Monday 22 February 2010

Homemade Kaya (Malaysian Coconut Egg Jam)

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*Also available made-to-order at $10 per 16 fl oz tub (1 lb/454g)

After several failed attempts trying to make kaya the lazy way (using the jam function of a breadmaker then blending it afterwards), I have resigned myself to the fact that there simply is no shortcut- 75-90 minutes of patience and manual labour are absolutely essential in achieving the right consistency, colour and flavour for this luscious glossy spread. Whilst blending a lumpy breadmaker-made jam may remove its watery scrambled-egg appearance and make it smoother, the texture usually ends up too thin and drippy (due to the excess moisture created by cooking in an enclosed space) or too matte-like and pasty (like peanut butter instead of a shiny curd).

Kaya translates literally to mean "rich" in Malay, and that is precisely what this delicious Malaysian staple is- a thick, sticky, luxurious blend of coconut cream, eggs, and sugar fragranced with the aroma of pandan (screwpine) leaves. The beautiful amber hue is achieved by adding a bit of melted caramelised sugar towards the end- if you prefer your kaya pale then by all means omit this step, and use a touch of pandan paste instead of leaves if desired (though your jam will be a green version).

It's easy but tedious- if you like kaya, have time on your hands and don't mind standing in front of the stove for over an hour (or pull up a chair to sit like I did), then I'd say you're in for a highly rewarding experience :) Happy stirring!

Homemade Kaya (Malaysian Coconut Egg Jam)
Yields 2 cups (16 fl oz/454 g)

Whisk together lightly:
3 whole eggs
2 egg yolks

Stir in 1 cup (200g) caster sugar until completely dissolved.

Stir in
300ml coconut milk, then pour entire mixture through a sieve into a large mixing bowl (to make sure all those lumpy eggy bits are removed).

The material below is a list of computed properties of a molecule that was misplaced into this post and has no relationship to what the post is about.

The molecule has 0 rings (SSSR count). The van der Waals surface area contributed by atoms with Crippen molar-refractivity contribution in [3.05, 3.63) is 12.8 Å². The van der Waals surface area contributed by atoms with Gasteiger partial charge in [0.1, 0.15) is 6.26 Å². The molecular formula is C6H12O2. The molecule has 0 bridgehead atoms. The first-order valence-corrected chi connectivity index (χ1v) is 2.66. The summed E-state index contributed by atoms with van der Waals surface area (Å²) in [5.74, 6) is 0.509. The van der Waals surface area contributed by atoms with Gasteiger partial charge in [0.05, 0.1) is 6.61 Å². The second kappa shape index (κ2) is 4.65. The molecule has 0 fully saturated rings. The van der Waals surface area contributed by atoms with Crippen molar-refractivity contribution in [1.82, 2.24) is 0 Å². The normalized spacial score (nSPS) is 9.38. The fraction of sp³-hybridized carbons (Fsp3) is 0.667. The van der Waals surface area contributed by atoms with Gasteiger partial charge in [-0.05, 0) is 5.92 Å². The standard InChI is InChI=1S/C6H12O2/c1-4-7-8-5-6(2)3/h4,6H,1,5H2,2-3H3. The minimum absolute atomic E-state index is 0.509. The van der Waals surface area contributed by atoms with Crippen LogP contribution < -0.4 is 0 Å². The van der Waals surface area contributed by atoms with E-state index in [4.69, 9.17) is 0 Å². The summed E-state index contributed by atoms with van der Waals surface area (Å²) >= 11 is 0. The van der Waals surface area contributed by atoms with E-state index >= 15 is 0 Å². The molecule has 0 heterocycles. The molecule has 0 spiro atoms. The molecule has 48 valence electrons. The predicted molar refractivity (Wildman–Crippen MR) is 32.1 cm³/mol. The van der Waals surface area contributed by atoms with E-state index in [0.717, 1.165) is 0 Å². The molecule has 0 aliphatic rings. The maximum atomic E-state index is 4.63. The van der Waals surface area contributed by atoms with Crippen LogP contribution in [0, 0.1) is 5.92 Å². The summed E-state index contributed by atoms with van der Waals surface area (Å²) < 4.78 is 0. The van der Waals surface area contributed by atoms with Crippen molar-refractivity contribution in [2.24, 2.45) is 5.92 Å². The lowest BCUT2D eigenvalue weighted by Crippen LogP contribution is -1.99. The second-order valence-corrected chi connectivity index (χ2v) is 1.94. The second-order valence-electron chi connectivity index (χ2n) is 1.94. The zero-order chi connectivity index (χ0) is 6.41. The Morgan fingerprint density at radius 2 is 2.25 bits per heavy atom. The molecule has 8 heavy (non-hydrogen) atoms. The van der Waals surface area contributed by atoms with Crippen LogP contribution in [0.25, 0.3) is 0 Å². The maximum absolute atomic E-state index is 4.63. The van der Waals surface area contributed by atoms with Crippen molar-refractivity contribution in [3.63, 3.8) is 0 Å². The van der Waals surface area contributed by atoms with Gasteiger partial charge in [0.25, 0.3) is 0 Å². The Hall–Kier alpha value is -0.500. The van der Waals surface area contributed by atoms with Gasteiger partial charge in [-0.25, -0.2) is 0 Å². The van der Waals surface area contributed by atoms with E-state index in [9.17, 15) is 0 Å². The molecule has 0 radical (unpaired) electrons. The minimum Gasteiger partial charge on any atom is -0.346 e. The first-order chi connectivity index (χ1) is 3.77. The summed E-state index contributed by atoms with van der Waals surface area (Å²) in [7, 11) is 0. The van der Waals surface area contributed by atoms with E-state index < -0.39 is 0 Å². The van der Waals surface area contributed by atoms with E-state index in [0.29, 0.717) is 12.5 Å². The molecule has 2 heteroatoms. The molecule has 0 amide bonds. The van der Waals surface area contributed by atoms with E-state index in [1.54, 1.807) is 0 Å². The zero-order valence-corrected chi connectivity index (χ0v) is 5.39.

Add 3-4 pandan leaves, knotted, then plonk your bowl above a pot of simmering water (the bottom of my bowl was submerged in the water) or use a double boiler if you have one.

Cook over low heat for about an hour, stirring continuously.

Stir stir stir stir stir.

Bring a book or laptop if you get bored, but make sure you continue stirring with the other hand.
If it starts getting lumpy, stir HARDER.

After 45 minutes- a teensy bit darker and thicker. I won't lie, as you can see
it takes AGES before any discernable change happens.

After about 75 minutes, dissolve 4 tbsp caster sugar with a bit of water in a separate pan over low heat until a dark golden caramel is formed. I would recommend you switch off the heat a few seconds before it becomes the colour you want, as it will continue browning. Be careful as caramel burns very fast!

Stir the caramel into the hot kaya (it should look golden brown like the picture). Don't worry
if the caramel hardens upon contact- continue cooking and it will eventually dissolve.
Add more darkened caramel if the colour isn't too your liking.

Cook another 10-15 mins until the desired consistency is achieved (remember
it will thicken once cooled). Remove the pandan leaves, scraping off
any kaya stuck to them (nobody likes wastage!)

Let cool, then pour into a jar and store refrigerated. Best enjoyed sandwiched roti bakar style with slabs of butter, or spread on your morning toast, or slathered on crackers or hot waffles or pancakes, or as an accompaniment to sweet sticky rice, or as a dip for breadsticks, or spooned directly into your mouth, or licked off your sticky fingers...


  1. i've never heard of anything like this jam before -- very interesting

  2. Hi Justin,

    Yes it's a distinctly Malaysian/Singaporean spread, with a completely incomparable flavour to Western fruit jams. Very hard to come by in non-South East Asian parts of the world hence me making it myself here in London :)

    Do give the recipe a go if you have the time!

    ps- I see you're a cookbook editor, sounds exciting!:)

  3. Just found your site! Love your photos and recipes, and just became a follower!

    I think you and I might be the only professional performers who are also devoted foodies - my husband and I do professional musical theater in LA currently, but are moving to NYC in May!

    I just started a blog of my own (but my photos pale in comparison - I can't wait to get a camera better than a 'point and shoot'!). Check it out at

    So glad to have found you! Best of luck with everything!

    1. No idea if you'll see this since this was posted over 3 years ago, but I love your site!!

    2. Yes I still see the comments, thanks Anna!:)

  4. Hey Kristin!

    Woo hoo, performing foodies unite! :) How exciting, great to meet you and thanks for checking my blog out. Have started following you too, love how you mix recipes and audition tips haha :) My professional non-food site is if you wanna check it out.

    I think your pics are pretty good! Personally I just use the Digital Macro setting on a simple camera, it makes food close-ups look delicious :)

    Looking forward to more food/arts exchange!